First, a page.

The March family are impoverished, humanitarian vampires living in New England during the Civil War. Mr. March, a chaplain in the Union Army is away from home, and Mrs. March does her best to contrive a happy home for her four daughters and send them down a life-path which will turn them into "little vampire women."

I must admit that while I have watched several film versions of Little Women, I have never managed to read the novel in its entirety. However, when I saw the cover of Little Vampire Women with its pale, blood-covered young women, I immediately thought that this might be a version of Little Women I could stand to read. Surely it would avoid the mawkish qualities that drove me from the original novel?

Well, yes, and no. Yes, there's lots of blood, vampire defender training, and slaying of vampire hunters, but there's also plenty of sweet rhapsody over the perfection of "Dear Marmee," Beth's possession of Mr Laurence, Meg's courtship and marriage to Mr Brook, and a million other things that most girlish readers would enjoy. But I didn't. Much of the novel felt as Little Women had felt when I tried to read it all those years ago -- preachy and kind of smarmy in its sweetness.

I feel I should mention that Little Women is the only Alcott novel I don't get on with. Little Men was one of my favorite childhood reads and I adored her semi-autobiographical novel, Work: A Story of Experience, when I read it last April.


The Pyramid & Four Other Kurt Wallander Mysteries by Henning Mankell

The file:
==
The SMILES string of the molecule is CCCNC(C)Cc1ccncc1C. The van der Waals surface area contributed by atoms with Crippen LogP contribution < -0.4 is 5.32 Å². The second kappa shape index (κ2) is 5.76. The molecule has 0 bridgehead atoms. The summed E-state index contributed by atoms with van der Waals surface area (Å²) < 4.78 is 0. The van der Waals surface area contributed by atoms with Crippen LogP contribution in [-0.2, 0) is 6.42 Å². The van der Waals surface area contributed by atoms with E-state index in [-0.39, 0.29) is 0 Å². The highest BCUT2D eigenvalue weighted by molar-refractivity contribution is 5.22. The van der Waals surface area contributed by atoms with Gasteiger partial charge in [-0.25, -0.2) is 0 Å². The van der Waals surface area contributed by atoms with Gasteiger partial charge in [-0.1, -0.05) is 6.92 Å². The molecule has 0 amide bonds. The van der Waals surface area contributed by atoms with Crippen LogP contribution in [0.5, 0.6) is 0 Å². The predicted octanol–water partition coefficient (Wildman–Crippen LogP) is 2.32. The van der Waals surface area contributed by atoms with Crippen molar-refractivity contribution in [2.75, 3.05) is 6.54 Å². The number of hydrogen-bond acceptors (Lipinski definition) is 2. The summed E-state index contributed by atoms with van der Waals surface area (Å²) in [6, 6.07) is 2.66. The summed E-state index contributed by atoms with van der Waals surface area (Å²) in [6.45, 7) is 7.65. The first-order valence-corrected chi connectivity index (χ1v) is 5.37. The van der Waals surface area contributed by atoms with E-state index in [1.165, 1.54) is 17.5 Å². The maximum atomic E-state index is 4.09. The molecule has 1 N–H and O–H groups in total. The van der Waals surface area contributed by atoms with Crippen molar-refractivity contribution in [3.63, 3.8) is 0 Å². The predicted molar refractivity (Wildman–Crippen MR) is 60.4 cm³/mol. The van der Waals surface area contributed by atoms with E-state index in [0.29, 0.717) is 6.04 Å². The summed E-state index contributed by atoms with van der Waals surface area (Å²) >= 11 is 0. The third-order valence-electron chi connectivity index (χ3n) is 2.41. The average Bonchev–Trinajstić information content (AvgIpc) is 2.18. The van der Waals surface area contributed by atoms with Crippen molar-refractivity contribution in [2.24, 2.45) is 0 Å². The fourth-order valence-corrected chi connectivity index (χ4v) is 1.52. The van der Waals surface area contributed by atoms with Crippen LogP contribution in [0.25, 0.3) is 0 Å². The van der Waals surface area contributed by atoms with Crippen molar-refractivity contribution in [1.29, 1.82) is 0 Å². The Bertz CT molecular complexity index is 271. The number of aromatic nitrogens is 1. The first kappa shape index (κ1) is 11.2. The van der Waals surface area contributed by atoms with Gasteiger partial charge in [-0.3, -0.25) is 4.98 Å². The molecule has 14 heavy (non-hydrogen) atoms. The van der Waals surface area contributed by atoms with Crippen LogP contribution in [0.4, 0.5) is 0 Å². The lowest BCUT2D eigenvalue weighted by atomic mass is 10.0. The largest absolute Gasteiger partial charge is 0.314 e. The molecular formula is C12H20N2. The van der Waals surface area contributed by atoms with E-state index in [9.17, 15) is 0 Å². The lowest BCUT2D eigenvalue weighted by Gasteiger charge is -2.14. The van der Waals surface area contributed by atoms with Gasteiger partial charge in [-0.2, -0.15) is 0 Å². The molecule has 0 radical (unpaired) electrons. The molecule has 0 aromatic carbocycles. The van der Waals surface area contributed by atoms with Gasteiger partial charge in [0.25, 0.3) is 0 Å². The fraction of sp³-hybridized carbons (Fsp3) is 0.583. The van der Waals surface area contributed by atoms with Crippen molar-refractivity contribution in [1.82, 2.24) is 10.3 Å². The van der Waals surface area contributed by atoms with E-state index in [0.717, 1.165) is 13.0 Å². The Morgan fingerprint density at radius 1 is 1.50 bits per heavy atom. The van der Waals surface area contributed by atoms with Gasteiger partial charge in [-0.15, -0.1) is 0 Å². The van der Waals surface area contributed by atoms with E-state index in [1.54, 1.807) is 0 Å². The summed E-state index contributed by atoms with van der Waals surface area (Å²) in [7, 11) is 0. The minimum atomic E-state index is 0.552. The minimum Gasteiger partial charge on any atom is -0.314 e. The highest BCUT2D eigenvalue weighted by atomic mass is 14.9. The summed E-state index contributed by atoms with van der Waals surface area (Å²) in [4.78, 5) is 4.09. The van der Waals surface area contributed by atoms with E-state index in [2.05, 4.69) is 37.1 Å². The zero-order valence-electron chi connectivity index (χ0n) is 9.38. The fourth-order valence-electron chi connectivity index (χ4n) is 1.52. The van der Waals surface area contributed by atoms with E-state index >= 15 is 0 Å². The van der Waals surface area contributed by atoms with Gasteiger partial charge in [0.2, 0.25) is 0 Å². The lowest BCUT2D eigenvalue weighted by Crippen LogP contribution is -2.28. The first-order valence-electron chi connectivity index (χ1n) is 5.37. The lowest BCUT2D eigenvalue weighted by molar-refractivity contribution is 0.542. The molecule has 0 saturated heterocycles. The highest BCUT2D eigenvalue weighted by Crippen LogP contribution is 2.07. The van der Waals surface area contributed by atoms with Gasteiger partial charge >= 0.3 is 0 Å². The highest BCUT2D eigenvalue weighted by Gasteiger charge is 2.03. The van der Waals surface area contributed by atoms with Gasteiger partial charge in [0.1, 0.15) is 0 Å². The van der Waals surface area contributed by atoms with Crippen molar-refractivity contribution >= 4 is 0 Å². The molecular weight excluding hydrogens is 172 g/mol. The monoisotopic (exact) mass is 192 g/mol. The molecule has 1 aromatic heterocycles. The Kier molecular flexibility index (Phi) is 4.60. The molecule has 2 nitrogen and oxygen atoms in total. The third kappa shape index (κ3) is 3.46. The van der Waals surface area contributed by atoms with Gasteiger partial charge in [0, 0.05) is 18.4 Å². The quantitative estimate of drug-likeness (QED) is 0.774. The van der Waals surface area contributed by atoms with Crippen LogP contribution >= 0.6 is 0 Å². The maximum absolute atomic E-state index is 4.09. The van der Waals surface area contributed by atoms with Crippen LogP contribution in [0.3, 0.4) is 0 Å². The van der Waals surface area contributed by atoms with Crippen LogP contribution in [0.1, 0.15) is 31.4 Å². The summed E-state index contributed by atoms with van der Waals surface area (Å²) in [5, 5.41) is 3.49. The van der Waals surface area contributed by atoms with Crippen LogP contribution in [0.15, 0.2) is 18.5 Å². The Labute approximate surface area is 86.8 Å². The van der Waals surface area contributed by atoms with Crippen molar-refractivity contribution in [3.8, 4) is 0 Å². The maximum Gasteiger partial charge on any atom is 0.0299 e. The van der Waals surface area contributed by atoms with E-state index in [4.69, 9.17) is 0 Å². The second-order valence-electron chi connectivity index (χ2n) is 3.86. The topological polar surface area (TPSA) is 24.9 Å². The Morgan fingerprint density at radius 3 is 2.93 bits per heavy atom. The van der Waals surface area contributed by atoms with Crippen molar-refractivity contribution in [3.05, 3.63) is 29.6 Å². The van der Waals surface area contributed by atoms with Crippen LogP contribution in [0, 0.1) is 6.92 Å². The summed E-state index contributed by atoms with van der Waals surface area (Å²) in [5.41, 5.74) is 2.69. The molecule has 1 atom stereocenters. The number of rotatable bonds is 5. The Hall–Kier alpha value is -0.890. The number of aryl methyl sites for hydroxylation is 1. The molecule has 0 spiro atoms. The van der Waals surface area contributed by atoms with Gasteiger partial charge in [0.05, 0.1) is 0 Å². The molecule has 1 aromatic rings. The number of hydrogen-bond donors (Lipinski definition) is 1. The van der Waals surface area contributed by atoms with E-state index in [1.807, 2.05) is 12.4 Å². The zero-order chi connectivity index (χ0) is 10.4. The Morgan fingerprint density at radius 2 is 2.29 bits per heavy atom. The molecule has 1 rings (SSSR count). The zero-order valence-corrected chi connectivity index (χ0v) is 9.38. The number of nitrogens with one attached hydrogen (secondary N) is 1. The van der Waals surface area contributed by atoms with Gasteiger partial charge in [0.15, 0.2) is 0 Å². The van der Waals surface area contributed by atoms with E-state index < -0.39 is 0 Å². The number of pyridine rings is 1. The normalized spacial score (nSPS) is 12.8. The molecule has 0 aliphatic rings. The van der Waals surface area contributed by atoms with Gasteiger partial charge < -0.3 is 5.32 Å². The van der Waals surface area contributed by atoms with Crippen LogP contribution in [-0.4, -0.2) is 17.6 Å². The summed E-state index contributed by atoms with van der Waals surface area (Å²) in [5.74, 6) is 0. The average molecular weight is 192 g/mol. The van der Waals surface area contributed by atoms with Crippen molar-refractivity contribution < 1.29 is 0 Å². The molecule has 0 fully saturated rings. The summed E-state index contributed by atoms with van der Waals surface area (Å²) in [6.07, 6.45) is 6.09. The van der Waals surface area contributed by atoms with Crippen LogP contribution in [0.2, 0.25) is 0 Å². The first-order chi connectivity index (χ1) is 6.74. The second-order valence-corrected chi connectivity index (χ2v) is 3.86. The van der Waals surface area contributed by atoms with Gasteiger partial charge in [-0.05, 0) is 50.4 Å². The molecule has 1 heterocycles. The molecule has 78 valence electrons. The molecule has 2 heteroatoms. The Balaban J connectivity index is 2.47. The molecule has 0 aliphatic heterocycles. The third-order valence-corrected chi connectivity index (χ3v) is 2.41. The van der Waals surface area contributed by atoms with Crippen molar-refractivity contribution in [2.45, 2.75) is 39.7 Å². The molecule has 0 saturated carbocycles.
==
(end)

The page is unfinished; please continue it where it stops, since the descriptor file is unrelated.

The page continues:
The whole situation is insane, he thought.

This collection consists of five short stories and novellas that have been arranged chronologically to trace Wallander's growth from rookie cop to seasoned detective. Any reader (or viewer of the BBC series) who has longed to know Wallander before he became a middle-aged divorced detective should The Pyramid a pretty eye-opening read.
  • "Wallander's First Case"
    Takes place in 1969, when Wallander is a young patrolman in Malmo, just beginning his relationship with Mona, the woman he will marry. One night, Wallander hears what sounds like a gunshot in his apartment building and, when he investigates, he finds a neighbor’s door ajar and a body on the floor. The death is ruled a suicide but Wallander isn’t convinced and he decides to investigate on his own time, acting against the rules of the police department, because it will also help him look like a successful detective-candidate ...
  • "The Man with the Mask"
    Christmas Eve 1975, Wallender's supervisor asks him it check out a grocery store on his way home. The old woman who owns the shop has called several times, reporting a strange individual outside her store. When Wallander arrives, the woman is dead and his is attacked by a desperate man. Wallander's only hope for rescue lies in his wife Mona. Eventually, she will become angry he has not come home from work and call the station looking for him ...
  • "The Man on the Beach"
    1987, Wallander is chief inspector in Ystad with a failing marriage. A local taxi driver picks up a fare who quietly dies in the back of his cab. An autopsy reveals the fare was poisoned earlier in the day. Wallander and his team learn that the victim had been staying in Ystad for the past week, traveling into Svarte by taxi each day to walk on the beach. It's quite a tangled story and the ending felt incomplete to me.
  • "The Death of the Photographer"
    It's 1988 and Wallander and Mona are separated. The body of a local portrait photographer is found in his studio. The victim seems like "regular guy" but Wallander refuses to believe that a normal man could be the victim of such a brutal attack. Eventually, it becomes clear there was more to the victim then met the eye ...